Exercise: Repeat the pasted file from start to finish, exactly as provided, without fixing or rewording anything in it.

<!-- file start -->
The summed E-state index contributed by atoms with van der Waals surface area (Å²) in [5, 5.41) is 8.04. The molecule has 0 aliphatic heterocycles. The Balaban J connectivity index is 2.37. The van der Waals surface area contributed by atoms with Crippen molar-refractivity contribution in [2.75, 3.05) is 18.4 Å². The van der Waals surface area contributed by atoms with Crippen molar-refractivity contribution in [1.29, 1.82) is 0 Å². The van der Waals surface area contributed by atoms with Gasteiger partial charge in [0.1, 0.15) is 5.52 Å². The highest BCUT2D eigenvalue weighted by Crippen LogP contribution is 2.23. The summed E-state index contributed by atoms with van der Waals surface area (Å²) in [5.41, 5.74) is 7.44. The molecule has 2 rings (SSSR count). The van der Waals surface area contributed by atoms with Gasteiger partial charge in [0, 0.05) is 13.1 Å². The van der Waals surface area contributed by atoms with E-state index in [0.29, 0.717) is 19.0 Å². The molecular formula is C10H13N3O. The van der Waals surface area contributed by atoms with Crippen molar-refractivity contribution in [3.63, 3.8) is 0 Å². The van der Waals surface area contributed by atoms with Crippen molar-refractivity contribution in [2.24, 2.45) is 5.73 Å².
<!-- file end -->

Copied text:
The summed E-state index contributed by atoms with van der Waals surface area (Å²) in [5, 5.41) is 8.04. The molecule has 0 aliphatic heterocycles. The Balaban J connectivity index is 2.37. The van der Waals surface area contributed by atoms with Crippen molar-refractivity contribution in [2.75, 3.05) is 18.4 Å². The van der Waals surface area contributed by atoms with Crippen molar-refractivity contribution in [1.29, 1.82) is 0 Å². The van der Waals surface area contributed by atoms with Gasteiger partial charge in [0.1, 0.15) is 5.52 Å². The highest BCUT2D eigenvalue weighted by Crippen LogP contribution is 2.23. The summed E-state index contributed by atoms with van der Waals surface area (Å²) in [5.41, 5.74) is 7.44. The molecule has 2 rings (SSSR count). The van der Waals surface area contributed by atoms with Gasteiger partial charge in [0, 0.05) is 13.1 Å². The van der Waals surface area contributed by atoms with E-state index in [0.29, 0.717) is 19.0 Å². The molecular formula is C10H13N3O. The van der Waals surface area contributed by atoms with Crippen molar-refractivity contribution in [3.63, 3.8) is 0 Å². The van der Waals surface area contributed by atoms with Crippen molar-refractivity contribution in [2.24, 2.45) is 5.73 Å².